Ask For Coaching

Displaying 1 - 25 of 137



Thank you so much for answering so fast! I think this is so true, I have been told in the past that I am always trying to make others happy and I tend to leave me and what I want at the end...

This answer actually really made me reflect on what it is that I want, I feel like maybe I was confused thinking that what I want is making the people I love happy and in my mind, making them happy would automatically make me happy as well.

Now, about the questions...

Do you WANT to be with my ex- boyfriend? Yes
Why or why not? Because I do love him and even though we disagree on certain things about the future, I feel like him going to therapy is making him aware of what things matter to me and he seems more open to adapt and work together for something.

Do you WANT to do fellowship at a certain institution? I am not sure :/
Why or why not? Sometimes I feel like getting into a top place would be nice for learning about all those complex cases that you probably don't get/treat at other hospitals (example, we send some labs from my own institution sometimes to Mayo because they are the ones who can do them), I feel like it would be a challenge to be there as it would motivate me to study even harder and do my best to learn as much as possible. Now, is it worth it? I don't know. I sometimes just want to settle in here so I can have a family in the next couple of years and spend time with them (I feel like I have spent so much time in medicine that I haven't really gotten much time to enjoy my family/friends in the last 10+ years).

I just get scared that whatever I decide to go with option A I would always wonder if I should've done option B and vice versa.

So interesting to live in this place: "what I want is making the people I love happy [...] because making them happy would automatically make me happy as well."
First: I want to highlight this for ALL the readers out there. This is a core belief that leads to people pleasing. It also illuminates the reason we do anything and everything - is because how we THINK it will make us FEEL.
But. There are two problems with this belief:
1) We can't make other people happy. This is a doozy to understand, but, ultimately, we can not. The only thing that makes other people happy is their thoughts. Yes - it's true that we can show up in a way that makes it easier or harder for people to have "nice" thoughts about us - but trying to play that game is tricky and full of landmines since everyone's brains are so unique, and so fraught with idiosyncratic tendencies and past experiences that if we run around trying to win that game, we ultimately fail anyway and lose ourselves in the process.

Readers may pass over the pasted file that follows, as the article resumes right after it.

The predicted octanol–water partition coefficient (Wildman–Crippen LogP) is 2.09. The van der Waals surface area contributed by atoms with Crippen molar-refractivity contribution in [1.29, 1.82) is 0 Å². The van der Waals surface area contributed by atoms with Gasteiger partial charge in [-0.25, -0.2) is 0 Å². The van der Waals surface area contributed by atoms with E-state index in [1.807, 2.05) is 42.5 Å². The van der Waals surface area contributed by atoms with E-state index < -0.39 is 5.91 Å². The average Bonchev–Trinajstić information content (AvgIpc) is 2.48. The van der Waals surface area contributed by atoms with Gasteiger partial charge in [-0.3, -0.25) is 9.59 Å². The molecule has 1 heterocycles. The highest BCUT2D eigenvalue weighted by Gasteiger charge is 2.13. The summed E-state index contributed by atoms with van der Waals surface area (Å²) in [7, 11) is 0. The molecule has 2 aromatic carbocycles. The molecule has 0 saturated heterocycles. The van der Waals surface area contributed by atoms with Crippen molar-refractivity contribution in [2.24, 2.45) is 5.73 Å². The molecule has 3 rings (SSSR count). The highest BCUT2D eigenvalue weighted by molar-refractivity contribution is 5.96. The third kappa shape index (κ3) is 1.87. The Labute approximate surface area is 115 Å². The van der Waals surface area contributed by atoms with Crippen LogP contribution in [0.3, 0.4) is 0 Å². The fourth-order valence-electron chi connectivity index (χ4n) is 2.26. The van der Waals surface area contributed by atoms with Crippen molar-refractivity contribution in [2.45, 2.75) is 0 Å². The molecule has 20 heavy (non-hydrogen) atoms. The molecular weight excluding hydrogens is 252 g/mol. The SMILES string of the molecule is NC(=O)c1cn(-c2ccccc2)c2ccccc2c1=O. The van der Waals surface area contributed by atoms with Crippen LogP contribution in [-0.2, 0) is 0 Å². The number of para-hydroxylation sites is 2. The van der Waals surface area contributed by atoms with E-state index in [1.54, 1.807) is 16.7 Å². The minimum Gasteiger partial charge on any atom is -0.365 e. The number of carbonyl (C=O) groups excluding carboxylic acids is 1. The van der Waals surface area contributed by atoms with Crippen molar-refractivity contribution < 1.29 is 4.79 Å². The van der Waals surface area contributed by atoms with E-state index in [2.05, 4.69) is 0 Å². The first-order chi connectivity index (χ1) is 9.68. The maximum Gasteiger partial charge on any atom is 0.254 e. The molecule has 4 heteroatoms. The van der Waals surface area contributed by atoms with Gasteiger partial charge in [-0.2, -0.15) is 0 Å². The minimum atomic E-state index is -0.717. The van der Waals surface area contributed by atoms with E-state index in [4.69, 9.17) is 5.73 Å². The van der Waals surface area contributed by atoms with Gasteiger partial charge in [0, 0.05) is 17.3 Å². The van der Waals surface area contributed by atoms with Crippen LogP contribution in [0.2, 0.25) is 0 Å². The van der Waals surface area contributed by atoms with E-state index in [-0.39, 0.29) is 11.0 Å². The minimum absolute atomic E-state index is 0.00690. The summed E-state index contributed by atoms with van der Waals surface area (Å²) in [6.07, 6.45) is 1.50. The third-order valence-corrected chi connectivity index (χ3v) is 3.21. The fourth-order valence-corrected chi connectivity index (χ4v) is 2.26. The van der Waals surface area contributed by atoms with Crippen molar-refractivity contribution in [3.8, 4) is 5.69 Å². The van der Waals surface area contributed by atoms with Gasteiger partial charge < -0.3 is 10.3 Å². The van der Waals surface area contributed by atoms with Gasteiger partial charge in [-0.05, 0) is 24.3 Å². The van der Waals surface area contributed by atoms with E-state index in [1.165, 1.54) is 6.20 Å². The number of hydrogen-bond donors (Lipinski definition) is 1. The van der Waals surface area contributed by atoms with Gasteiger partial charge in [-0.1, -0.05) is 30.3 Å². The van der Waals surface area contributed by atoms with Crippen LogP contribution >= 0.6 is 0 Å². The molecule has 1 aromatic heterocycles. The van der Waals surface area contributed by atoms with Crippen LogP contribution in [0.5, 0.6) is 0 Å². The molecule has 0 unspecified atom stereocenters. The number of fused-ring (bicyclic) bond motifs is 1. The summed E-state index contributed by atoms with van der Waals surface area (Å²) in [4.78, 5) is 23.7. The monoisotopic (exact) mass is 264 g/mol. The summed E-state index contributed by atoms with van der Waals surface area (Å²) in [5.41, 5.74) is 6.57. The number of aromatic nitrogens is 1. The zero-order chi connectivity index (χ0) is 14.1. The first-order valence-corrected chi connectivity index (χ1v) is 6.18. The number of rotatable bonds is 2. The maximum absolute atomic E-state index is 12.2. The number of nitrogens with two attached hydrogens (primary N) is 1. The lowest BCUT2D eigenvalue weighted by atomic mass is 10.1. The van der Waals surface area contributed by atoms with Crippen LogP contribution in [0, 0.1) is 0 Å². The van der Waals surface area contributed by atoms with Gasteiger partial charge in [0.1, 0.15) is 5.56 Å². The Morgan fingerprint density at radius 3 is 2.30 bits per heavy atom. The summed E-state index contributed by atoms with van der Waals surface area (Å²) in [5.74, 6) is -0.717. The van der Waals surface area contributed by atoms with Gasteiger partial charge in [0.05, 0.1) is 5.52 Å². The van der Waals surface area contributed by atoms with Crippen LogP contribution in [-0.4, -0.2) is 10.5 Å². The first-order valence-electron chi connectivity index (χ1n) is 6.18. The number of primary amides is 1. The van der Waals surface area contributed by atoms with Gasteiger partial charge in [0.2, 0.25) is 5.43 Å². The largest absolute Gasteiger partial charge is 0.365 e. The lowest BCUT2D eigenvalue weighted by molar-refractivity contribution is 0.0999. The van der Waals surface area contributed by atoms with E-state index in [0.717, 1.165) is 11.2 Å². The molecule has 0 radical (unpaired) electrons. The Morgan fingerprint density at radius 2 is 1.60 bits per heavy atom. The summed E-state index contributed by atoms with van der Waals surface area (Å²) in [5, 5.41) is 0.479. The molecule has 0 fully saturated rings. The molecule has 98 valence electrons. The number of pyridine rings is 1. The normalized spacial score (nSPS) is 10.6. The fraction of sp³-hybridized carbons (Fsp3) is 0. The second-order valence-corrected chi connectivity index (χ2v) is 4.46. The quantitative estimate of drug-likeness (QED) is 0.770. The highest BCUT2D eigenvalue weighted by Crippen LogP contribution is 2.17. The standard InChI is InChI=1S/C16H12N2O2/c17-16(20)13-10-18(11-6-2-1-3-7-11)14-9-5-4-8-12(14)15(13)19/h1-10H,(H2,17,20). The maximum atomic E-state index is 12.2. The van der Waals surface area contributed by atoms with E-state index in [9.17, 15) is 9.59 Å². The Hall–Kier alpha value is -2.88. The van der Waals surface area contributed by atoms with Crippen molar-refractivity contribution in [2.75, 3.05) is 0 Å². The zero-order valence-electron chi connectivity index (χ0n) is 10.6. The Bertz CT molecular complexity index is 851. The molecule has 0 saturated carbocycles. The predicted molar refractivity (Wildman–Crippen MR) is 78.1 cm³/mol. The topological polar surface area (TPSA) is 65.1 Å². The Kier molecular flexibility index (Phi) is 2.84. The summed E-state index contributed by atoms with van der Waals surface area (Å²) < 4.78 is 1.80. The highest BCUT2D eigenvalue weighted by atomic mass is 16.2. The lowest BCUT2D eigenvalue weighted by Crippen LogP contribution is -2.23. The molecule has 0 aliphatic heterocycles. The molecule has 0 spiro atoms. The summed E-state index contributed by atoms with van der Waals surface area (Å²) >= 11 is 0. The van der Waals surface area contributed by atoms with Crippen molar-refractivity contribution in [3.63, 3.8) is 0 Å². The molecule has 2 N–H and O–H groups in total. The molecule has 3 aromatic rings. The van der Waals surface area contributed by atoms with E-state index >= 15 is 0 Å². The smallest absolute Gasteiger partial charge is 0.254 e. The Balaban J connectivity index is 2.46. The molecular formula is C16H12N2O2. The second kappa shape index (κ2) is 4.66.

2) Other people's reactions won't make us happy. Another doozy, especially for us physicians who have been trying to hustle for worthiness for a long time. But again, it's not other people that create feelings for us, it's our own thoughts about it all. Which we can choose and practice in any scenario.

Second: your thoughts and feelings about your ex are so good to know! I want to give you permission to think and feel them fully RIGHT NOW, just because it is true in this moment for you. You are allowed to stay present and not slip into the future if you want. You are allowed to make the wrong decision and have your own back about it later! You are allowed to fall in love with a flawed person who may or may not behave in the way you'd choose later.... that is totally ok and part of being human. Guess what? You are also allowed to act in ways that YOU yourself regret or wish were different later. The minute you fully accept this, will make accepting others for who they are (flaws and all) come naturally.

Third: Your thoughts about fellowship- it's also ok that you don't know what you want right now! It's even ok if you don't know what you want for sure when you are making your rank list. Really, truly, it is. Right now, here is your model:
C: Fellowship
T: whatever I decide to go with, I'll always wonder if I should've done the other option, and vice versa.
F: scared
A: vacillate, second guess yourself, try to make other people happy (which seems familiar at least)
R: Experience regret ahead of time.

This is a super common model for all of us which is why I want to pull it out here - so many people are AFRAID to feel future regret, which keeps them stuck in nowhere land. Not labeling or even truly knowing what they really want out of fear that if you say it and go for it you may not get it, or perhaps worse, you do get it and then are unhappy with that "wrong" choice to begin with... sound familiar?

-What is so wrong with regret? Can you recall something you regret now and process that feeling? Where is it in your body? What's it like? Why are you trying so hard to avoid it?

-Imagine you make the "wrong" decision (with your ex, or fellowship or anything else). SO WHAT? What are you making that mean? What is the worst thing that could happen?

Get it down and out of your head and let's work through it. <3

Career goals vs Personal/Family Goals